- Extend and expand the mandatory moratorium on utility terminations.
- No one should have to shelter in place without access to running water, sewer, electricity, and heat. These are basic human rights, and are essential to the health and safety of individuals and our communities.
- Safely reconnect households that were previously terminated.
- While many utilities are voluntarily reconnecting households, there are still some families that do not have active utility service. These households should be reconnected immediately. We recognize and applaud the Pennsylvania utilities that have already taken this important step, and urge others to follow suit.
- Waive formal verification requirements for enrollment in assistance programs.
- It is difficult to obtain proof of income when employers have been forced to close, and libraries are unavailable for printing and faxing documentation of income.
- As an alternative, program administrators should perform third party verification over the phone to verify employment status, income level, household composition, or other common verification requirements.
- Lift medical certificate renewal restrictions.
- There should be no limit on the number of times a medical professional can issue a medical certificate to prevent loss of service to a household with a household member that is either seriously ill or requires utility service to treat a condition.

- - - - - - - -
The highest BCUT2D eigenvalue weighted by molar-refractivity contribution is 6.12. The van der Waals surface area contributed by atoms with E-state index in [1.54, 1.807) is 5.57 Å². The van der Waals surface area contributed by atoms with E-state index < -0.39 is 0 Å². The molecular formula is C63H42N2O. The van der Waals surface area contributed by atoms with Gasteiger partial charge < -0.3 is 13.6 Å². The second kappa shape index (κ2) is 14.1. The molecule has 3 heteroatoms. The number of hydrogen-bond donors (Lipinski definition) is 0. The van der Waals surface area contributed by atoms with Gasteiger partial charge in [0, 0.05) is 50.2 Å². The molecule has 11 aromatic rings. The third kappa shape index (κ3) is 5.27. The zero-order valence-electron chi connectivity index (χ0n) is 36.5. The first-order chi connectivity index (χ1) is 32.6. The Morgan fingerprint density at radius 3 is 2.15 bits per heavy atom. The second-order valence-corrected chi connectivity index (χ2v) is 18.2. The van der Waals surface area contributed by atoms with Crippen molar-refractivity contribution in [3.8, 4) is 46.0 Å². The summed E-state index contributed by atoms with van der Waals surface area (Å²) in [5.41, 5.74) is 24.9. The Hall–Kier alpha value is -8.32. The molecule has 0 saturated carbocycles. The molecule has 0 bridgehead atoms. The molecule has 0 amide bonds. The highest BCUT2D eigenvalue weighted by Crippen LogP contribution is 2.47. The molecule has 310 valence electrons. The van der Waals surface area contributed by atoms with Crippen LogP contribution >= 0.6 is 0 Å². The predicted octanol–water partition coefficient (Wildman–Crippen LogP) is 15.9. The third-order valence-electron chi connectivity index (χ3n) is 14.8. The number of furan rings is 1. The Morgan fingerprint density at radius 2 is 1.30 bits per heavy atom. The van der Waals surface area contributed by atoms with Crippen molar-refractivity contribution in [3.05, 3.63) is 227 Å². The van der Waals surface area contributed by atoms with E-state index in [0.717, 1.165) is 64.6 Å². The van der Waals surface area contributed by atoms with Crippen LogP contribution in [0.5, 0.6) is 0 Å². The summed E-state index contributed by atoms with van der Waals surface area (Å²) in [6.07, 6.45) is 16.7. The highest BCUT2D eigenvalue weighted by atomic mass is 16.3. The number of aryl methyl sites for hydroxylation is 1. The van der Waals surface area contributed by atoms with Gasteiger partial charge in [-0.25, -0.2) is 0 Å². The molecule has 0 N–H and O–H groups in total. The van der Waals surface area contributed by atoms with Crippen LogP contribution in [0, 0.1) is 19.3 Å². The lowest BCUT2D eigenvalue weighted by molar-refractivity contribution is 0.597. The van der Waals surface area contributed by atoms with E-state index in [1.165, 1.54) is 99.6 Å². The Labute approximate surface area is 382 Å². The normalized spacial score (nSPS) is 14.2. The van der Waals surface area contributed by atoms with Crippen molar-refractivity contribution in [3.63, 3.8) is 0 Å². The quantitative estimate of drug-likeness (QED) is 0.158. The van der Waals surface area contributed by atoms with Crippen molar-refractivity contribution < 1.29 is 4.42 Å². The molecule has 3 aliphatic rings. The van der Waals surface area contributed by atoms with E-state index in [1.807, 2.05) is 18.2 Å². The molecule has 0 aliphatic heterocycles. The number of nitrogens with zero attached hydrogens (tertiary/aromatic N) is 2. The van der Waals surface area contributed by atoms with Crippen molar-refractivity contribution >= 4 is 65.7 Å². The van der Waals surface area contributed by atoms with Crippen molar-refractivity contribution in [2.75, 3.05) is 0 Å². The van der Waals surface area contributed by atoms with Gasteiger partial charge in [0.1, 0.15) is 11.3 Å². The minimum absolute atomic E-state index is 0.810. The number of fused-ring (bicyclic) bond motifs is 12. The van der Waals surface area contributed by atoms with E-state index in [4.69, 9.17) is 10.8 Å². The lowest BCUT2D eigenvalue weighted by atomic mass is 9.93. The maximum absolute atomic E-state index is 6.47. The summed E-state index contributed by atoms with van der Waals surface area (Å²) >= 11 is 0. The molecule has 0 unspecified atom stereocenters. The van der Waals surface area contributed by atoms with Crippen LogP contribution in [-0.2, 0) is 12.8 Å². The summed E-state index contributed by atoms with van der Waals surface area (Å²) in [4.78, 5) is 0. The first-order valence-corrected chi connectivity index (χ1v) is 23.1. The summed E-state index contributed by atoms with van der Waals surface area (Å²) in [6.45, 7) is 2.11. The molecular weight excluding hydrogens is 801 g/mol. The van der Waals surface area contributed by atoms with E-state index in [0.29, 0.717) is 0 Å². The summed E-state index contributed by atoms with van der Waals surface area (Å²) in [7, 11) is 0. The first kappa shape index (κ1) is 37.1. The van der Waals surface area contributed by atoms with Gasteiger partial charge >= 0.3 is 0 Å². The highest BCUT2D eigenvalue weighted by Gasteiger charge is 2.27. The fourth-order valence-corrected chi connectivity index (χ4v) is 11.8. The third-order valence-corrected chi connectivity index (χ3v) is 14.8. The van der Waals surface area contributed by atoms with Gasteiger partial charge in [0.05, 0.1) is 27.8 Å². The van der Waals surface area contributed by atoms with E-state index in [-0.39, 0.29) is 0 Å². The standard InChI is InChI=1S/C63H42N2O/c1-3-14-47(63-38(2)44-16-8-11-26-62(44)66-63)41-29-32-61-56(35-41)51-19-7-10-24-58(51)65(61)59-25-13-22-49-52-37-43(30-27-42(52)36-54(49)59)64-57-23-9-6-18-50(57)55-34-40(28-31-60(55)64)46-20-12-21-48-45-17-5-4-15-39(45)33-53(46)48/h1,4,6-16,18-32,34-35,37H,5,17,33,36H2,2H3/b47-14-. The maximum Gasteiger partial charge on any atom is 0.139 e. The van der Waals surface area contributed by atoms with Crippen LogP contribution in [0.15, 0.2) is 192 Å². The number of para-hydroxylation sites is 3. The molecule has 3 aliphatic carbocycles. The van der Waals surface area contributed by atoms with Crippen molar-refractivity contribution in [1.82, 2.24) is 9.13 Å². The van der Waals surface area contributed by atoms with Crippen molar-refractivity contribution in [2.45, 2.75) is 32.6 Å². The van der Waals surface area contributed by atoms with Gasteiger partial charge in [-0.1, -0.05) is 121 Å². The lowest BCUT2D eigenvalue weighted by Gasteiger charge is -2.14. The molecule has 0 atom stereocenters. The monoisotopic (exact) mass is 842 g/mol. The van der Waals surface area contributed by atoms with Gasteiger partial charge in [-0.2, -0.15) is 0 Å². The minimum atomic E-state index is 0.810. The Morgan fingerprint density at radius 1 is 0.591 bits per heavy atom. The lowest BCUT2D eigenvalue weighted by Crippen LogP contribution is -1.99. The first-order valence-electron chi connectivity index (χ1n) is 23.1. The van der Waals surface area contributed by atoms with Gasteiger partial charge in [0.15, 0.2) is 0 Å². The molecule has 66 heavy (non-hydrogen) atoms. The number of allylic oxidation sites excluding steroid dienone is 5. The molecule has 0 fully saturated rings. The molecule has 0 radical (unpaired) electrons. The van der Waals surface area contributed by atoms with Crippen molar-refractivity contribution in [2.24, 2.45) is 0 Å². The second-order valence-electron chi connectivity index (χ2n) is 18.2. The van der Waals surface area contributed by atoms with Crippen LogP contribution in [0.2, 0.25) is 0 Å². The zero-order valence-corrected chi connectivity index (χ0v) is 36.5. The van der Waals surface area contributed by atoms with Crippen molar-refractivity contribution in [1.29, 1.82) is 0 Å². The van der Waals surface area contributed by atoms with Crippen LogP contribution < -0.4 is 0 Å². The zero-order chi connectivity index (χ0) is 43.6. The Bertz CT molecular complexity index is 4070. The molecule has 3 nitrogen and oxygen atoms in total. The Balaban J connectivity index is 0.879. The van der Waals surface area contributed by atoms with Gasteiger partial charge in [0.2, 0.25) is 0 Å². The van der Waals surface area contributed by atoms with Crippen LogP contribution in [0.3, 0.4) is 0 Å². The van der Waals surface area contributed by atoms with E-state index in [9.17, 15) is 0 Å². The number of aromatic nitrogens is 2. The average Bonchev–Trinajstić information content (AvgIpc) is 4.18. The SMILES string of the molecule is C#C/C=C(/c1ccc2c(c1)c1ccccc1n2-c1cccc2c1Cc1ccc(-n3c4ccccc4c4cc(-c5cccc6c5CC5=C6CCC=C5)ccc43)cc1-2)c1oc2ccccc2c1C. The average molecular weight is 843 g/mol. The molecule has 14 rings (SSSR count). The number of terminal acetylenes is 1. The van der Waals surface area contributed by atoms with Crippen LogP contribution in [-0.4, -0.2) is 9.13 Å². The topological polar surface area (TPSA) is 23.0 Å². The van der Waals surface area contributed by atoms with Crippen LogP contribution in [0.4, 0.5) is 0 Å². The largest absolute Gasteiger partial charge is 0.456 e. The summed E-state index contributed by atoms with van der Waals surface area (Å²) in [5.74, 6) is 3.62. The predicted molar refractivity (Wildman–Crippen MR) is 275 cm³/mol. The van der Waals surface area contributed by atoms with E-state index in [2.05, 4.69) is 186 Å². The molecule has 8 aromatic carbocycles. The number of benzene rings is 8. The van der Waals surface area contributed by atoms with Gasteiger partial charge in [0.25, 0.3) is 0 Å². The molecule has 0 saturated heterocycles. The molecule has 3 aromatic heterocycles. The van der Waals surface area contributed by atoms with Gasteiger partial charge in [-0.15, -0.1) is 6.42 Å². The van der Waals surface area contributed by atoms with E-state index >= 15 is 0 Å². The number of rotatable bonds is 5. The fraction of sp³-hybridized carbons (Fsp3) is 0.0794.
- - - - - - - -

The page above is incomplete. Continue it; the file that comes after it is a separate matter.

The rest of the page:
- Adopt reduced energy burdens for those enrolled in a Customer Assistance Program.
- Currently, customers with income at or below 150% of the federal poverty level may be charged up to 17% of their income in some service territories – even when enrolled in CAP.
- The Pennsylvania Public Utility Commission acted in Fall 2019 to revise its policy statement to reduce energy burdens for CAP customers; however, only a few utilities have Petitioned the Commission to adjust their energy burden – and none have successfully implemented these reduced energy standard burdens. We urge utilities and the Commission to take the actions necessary to quickly adopt the new energy burden standards.
- Adopt revised flexible payment arrangement standards.
- Allow for new payment arrangements if previous ones have been broken, with the addition of long-term payment arrangements
- Allow arrears accrued by customers enrolled in a Customer Assistance Program to be eligible for forgiveness.
- Customers enrolled in CAP are not eligible for a payment arrangement to help them catch up on their missed bills. Receiving a discounted rate does not mean that a customer can necessarily keep up with their bills – especially given the unique economic burden caused by the pandemic.
- Allow utilities to use dollars obtained through fees, fines, penalties, settlements, or similar revenue streams to be used to support grant assistance programs.
- Identifying alternative funds to support grant assistance programs is critical – voluntary donations of consumers is not enough to support the current need, and in fact are likely to decline as households experience financial losses across the board.
- Waive all security deposit requirements for applicants and customers.
- Charging a security deposit to a customer who has fallen behind, or who is seeking to reconnect to service, will serve as an insurmountable barrier for households already struggling to keep up with their utility costs.
- Waive late payment charges.
- Utilities should not collect fees from households experiencing profound economic consequences as a result of the pandemic.